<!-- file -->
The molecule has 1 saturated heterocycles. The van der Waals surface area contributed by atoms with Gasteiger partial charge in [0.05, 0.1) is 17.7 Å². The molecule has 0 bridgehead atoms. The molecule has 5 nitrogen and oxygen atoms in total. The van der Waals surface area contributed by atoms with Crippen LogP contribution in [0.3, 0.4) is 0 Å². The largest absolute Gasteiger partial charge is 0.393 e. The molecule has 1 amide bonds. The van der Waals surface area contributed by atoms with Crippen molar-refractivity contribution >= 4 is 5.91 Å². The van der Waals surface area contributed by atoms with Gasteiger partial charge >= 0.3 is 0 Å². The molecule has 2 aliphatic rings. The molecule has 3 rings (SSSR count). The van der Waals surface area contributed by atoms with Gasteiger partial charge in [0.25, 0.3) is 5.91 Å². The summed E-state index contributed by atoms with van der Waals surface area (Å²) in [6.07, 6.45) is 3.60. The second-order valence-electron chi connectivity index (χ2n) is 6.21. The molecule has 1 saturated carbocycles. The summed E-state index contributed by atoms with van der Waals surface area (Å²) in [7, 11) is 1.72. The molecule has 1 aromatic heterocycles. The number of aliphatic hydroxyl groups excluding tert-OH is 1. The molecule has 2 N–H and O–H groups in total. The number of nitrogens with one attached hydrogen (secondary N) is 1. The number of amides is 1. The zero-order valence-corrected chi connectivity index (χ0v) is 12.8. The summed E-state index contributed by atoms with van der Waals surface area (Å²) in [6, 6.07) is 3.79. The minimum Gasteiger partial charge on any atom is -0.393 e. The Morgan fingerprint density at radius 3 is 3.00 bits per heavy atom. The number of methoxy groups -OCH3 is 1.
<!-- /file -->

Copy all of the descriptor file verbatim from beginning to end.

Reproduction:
The molecule has 1 saturated heterocycles. The van der Waals surface area contributed by atoms with Gasteiger partial charge in [0.05, 0.1) is 17.7 Å². The molecule has 0 bridgehead atoms. The molecule has 5 nitrogen and oxygen atoms in total. The van der Waals surface area contributed by atoms with Crippen LogP contribution in [0.3, 0.4) is 0 Å². The largest absolute Gasteiger partial charge is 0.393 e. The molecule has 1 amide bonds. The van der Waals surface area contributed by atoms with Crippen molar-refractivity contribution >= 4 is 5.91 Å². The van der Waals surface area contributed by atoms with Gasteiger partial charge >= 0.3 is 0 Å². The molecule has 2 aliphatic rings. The molecule has 3 rings (SSSR count). The van der Waals surface area contributed by atoms with Gasteiger partial charge in [0.25, 0.3) is 5.91 Å². The summed E-state index contributed by atoms with van der Waals surface area (Å²) in [6.07, 6.45) is 3.60. The second-order valence-electron chi connectivity index (χ2n) is 6.21. The molecule has 1 saturated carbocycles. The summed E-state index contributed by atoms with van der Waals surface area (Å²) in [7, 11) is 1.72. The molecule has 1 aromatic heterocycles. The number of aliphatic hydroxyl groups excluding tert-OH is 1. The molecule has 2 N–H and O–H groups in total. The number of nitrogens with one attached hydrogen (secondary N) is 1. The number of amides is 1. The zero-order valence-corrected chi connectivity index (χ0v) is 12.8. The summed E-state index contributed by atoms with van der Waals surface area (Å²) in [6, 6.07) is 3.79. The minimum Gasteiger partial charge on any atom is -0.393 e. The Morgan fingerprint density at radius 3 is 3.00 bits per heavy atom. The number of methoxy groups -OCH3 is 1.